These past two months have focussed on sketching on travels for inspiration and study, and drawing for construction/design intent.
Our President Lester Bennett invites our members to join him in displaying their hand drawings to highlight the important role they can play in interior design. Lester will also be sharing some tips every month on how these can help when designing.
For any BIID members who would like to contribute please send your free hand drawings to email@example.com. Next Month's category is Measured Perspective drawings. All future categories and example can be found here.
This drawing first appeared when we started the drawing board series but I wanted to include it again here, in context with the other drawing of the set that was given to the cabinet maker. No other drawing was issued for this and everything the cabinet maker needed is included in this set. Although ancient, it does show that construction information can be concise if thought through. The value of the 3D sections can’t be underestimated.
This is a drawing of a bespoke sideboard. I didn’t have much time to produce this, so the drawing of the circles leaves a little to be desired, however it does give all of the information that the cabinet maker needs, with the exception of the positioning of the legs. This was a further drawing, not shown.
Obviously, it is imperative to ask the maker for real samples of the finish, just “bronze” or “aged copper” isn’t sufficient. You may have a sample yourself which the maker can match to, or he provides a range for you to choose based on discussion between you both for instance.
If you are working with one particular maker over a period of time there also develops a sort of shorthand and an understanding by the maker of what is required by you. Certain things that you may have a preference for, like veneering details such as over- veneering or solid edge, or biscuit mitred frames versus mortise and tenon, can often become a learned response by the maker. This obviously is determined by the sort of job it is but one often develops these preferences over time for the majority of items designed.
A simple drawing for the marble and towelling headrest for the bath that was made for the Venetian House, a photo of which is in my member profile, the headrest clearly seen. As I mentioned before, the simplicity belies a fair degree of thought prior to producing the drawing. Again, the 3D sketch helps the maker to understand more fully the intent.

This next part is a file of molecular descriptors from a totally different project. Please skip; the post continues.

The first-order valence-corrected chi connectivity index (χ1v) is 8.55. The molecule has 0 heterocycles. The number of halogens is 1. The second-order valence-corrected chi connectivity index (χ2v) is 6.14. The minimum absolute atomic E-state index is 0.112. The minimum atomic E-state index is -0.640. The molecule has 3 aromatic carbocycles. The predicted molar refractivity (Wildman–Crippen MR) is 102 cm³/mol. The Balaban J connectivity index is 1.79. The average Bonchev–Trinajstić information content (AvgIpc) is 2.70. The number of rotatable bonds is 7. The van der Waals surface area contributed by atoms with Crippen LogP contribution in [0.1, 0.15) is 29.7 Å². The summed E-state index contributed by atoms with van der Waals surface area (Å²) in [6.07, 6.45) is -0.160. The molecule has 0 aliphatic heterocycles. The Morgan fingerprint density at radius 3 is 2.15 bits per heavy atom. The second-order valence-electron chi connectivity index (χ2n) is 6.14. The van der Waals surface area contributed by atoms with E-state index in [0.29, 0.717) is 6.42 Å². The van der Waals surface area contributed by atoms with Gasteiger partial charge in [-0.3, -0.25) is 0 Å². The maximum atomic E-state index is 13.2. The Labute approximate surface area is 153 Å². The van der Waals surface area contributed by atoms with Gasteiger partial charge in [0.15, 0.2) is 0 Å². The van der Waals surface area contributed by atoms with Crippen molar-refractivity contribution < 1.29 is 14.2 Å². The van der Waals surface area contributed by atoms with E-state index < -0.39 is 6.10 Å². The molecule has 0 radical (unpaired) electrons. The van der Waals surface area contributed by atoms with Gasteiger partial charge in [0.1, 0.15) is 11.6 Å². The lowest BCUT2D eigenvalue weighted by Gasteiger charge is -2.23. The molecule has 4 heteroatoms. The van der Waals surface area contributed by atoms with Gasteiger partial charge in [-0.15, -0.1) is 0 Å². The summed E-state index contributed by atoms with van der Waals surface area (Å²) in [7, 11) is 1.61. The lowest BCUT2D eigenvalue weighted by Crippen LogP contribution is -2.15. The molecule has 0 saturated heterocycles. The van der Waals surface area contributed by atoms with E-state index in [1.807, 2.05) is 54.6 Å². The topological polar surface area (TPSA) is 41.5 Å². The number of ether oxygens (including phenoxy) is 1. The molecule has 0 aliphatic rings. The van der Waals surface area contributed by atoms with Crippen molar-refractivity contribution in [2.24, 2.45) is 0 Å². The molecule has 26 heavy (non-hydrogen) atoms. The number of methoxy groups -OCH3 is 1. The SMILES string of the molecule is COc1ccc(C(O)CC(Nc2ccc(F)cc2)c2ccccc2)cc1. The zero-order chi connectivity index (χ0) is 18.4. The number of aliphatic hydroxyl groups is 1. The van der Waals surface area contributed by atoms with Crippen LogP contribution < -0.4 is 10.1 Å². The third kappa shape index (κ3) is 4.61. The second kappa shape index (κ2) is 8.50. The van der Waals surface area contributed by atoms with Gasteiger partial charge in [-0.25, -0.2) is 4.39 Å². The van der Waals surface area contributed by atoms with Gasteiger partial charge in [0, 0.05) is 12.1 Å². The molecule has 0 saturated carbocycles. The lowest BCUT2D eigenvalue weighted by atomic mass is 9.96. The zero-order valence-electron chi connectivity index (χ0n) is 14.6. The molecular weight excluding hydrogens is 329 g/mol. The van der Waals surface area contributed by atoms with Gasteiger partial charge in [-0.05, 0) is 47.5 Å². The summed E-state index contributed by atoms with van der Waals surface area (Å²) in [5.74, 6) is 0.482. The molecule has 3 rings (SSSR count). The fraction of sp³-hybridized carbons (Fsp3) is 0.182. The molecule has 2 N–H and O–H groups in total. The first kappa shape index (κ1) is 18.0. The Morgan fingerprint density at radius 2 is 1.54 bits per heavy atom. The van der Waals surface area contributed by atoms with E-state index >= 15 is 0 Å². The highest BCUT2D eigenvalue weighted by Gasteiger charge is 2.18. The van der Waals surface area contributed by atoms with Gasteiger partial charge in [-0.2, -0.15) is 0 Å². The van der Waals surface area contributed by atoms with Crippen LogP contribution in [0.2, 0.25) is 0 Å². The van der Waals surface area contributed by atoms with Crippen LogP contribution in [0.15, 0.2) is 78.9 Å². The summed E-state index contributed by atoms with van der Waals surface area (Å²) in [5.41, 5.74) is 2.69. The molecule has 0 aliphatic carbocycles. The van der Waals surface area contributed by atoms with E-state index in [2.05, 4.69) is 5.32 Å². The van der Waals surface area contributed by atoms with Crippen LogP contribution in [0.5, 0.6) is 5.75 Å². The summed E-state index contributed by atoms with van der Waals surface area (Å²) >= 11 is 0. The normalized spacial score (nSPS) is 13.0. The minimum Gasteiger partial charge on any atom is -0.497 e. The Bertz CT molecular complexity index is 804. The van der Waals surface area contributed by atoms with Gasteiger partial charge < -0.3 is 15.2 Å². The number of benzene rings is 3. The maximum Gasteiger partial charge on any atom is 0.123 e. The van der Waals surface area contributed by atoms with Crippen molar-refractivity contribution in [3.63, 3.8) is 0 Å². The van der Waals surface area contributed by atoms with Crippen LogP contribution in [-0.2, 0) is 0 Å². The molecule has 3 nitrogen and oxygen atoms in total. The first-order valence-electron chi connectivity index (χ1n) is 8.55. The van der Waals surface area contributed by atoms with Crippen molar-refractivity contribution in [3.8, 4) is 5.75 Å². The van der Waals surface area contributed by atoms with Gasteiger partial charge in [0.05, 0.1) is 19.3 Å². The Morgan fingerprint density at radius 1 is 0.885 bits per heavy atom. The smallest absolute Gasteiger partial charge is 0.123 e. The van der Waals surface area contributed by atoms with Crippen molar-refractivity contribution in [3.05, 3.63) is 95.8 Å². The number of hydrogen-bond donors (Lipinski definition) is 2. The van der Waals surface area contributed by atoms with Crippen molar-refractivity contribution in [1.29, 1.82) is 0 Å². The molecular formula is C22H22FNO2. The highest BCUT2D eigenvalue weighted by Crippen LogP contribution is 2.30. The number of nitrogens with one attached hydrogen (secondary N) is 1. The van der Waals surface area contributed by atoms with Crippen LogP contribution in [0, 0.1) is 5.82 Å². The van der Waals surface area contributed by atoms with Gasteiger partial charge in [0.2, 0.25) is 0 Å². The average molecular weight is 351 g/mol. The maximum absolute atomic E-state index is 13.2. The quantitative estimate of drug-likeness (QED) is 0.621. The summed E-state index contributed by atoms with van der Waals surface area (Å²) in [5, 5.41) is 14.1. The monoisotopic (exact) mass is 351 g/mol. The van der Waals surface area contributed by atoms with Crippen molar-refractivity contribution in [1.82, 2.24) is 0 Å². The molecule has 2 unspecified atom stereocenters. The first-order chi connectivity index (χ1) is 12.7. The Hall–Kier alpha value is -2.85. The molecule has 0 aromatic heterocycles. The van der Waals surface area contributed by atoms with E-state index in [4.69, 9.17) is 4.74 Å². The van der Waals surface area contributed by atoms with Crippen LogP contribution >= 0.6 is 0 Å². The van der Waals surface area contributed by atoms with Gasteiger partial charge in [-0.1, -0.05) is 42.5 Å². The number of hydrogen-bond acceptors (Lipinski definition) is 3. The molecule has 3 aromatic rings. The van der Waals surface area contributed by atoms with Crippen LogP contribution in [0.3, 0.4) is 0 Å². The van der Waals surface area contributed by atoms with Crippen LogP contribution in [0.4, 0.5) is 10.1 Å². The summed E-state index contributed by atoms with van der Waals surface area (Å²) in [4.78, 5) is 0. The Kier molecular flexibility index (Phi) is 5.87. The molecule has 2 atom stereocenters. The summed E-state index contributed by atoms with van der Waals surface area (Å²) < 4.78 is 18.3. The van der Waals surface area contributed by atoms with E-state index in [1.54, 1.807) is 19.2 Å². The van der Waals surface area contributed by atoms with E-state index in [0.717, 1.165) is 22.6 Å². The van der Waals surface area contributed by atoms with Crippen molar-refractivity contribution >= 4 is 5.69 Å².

This is a hand drawn “rod” produced by a joiner I have used for over 25 years, he’s great and produces excellent, high end quality work. A “rod” generally refers to a full size (1:1) drawing produced by the maker for his own use but which should be checked by the designer. In this instance it is not 1:1 and perhaps is a loose interpretation of the term, but is still a drawing made by the maker for manufacture.
He has drawn this based on sketch information from me. It is good if your maker can produce drawings such as these because it clearly shows their understanding of the design intent prior to manufacture.
You can see that I have checked the drawing and marked-up my preference for a detail in red. This procedure ensures no costly mistakes are made and that the end product is what both you and the client were expecting!
I have included this drawing as it is an example of a scale drawing reinforcing design intent. The many details that were required for this bathroom are not shown as they were mainly CAD, but this drawing I produced by hand to show the contractor the desired effect in elevation. Is was quicker than CAD to draw as it had organic elements in the back panels.
I was on on holiday in Sicily and one of the schemes the practice was working on whilst I was away was a classical interior. The hotel I was staying in had some detailing in their main lounge which I thought would be ideal. So I sketched it and emailed it back to the team. It worked, and the client was happy!
I drew this whilst on a visit to northern Greece. I really liked the shape and it inspired me for the concept sketch of this bookcase. This later morphed into a design for a sideboard which was produced for a show house in Lowndes Square. A random chance!
Tate Gallery, St Ives
This was drawn on one of my many visits to Cornwall, it’s the Tate Gallery in St Ives. The concentric circles appealed to me and formed a basis for the concept of a master bedroom suite in St John’s Wood, some 15 years later!
See the sketch plan below.
Fluted Column Detail
An unusual detail of a fluted column in a church which I though could be useful in a classic scheme one day.
Monastery Cloisters, Sicily
Cloisters in a monastery in Sicily. The grouping of the columns into pairs and the drama of the contrast in light were the two things that inspired me to draw this.
I think good use of contrast whether in colour or lighting can add drama and a heightened sense of the 3 dimensionality of a space.
Bridge on Dartmoor
For those of you who may get involved in garden design; a great idea for a bridge over a stream or pond. I saw this bridge on Dartmoor, completely made of stone slabs - sustainable; practical; fun; elegant; and durable!
The BIID publishes results of the first ever survey of diversity in Interior Design.
The BIID publishes analysis of the diversity of interior design graduates from UK higher education institutions.
Revised Code has been approved by membership vote.
BIID Director, Mathew Freeman, would like to give you all a virtual hug
A new UK national regulator will be established to oversee materials used to build homes to ensure they are safe.